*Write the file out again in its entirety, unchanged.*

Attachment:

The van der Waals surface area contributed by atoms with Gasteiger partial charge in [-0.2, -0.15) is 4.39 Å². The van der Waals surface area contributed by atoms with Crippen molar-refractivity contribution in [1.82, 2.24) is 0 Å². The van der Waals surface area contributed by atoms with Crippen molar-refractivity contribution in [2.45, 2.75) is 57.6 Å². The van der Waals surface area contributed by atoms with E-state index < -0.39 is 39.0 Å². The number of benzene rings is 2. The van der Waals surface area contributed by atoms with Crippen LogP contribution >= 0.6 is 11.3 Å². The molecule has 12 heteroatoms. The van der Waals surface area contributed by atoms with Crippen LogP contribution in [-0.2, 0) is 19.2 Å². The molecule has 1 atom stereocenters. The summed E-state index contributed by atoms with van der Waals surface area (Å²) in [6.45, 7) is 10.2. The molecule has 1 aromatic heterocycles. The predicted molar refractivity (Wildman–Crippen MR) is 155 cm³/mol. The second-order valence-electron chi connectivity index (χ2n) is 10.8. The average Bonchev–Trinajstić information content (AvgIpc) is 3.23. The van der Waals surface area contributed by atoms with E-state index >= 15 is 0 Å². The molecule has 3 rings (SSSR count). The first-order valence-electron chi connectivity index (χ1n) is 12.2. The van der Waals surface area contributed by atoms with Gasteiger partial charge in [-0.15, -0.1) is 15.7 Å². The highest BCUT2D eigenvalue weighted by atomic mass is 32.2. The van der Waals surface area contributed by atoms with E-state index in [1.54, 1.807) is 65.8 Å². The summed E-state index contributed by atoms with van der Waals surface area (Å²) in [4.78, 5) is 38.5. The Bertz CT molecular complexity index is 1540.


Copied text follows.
The van der Waals surface area contributed by atoms with Gasteiger partial charge in [-0.2, -0.15) is 4.39 Å². The van der Waals surface area contributed by atoms with Crippen molar-refractivity contribution in [1.82, 2.24) is 0 Å². The van der Waals surface area contributed by atoms with Crippen molar-refractivity contribution in [2.45, 2.75) is 57.6 Å². The van der Waals surface area contributed by atoms with E-state index < -0.39 is 39.0 Å². The number of benzene rings is 2. The van der Waals surface area contributed by atoms with Crippen LogP contribution >= 0.6 is 11.3 Å². The molecule has 12 heteroatoms. The van der Waals surface area contributed by atoms with Crippen LogP contribution in [-0.2, 0) is 19.2 Å². The molecule has 1 atom stereocenters. The summed E-state index contributed by atoms with van der Waals surface area (Å²) in [6.45, 7) is 10.2. The molecule has 1 aromatic heterocycles. The predicted molar refractivity (Wildman–Crippen MR) is 155 cm³/mol. The second-order valence-electron chi connectivity index (χ2n) is 10.8. The average Bonchev–Trinajstić information content (AvgIpc) is 3.23. The van der Waals surface area contributed by atoms with E-state index >= 15 is 0 Å². The molecule has 3 rings (SSSR count). The first-order valence-electron chi connectivity index (χ1n) is 12.2. The van der Waals surface area contributed by atoms with Gasteiger partial charge in [-0.15, -0.1) is 15.7 Å². The highest BCUT2D eigenvalue weighted by atomic mass is 32.2. The van der Waals surface area contributed by atoms with E-state index in [1.54, 1.807) is 65.8 Å². The summed E-state index contributed by atoms with van der Waals surface area (Å²) in [4.78, 5) is 38.5. The Bertz CT molecular complexity index is 1540.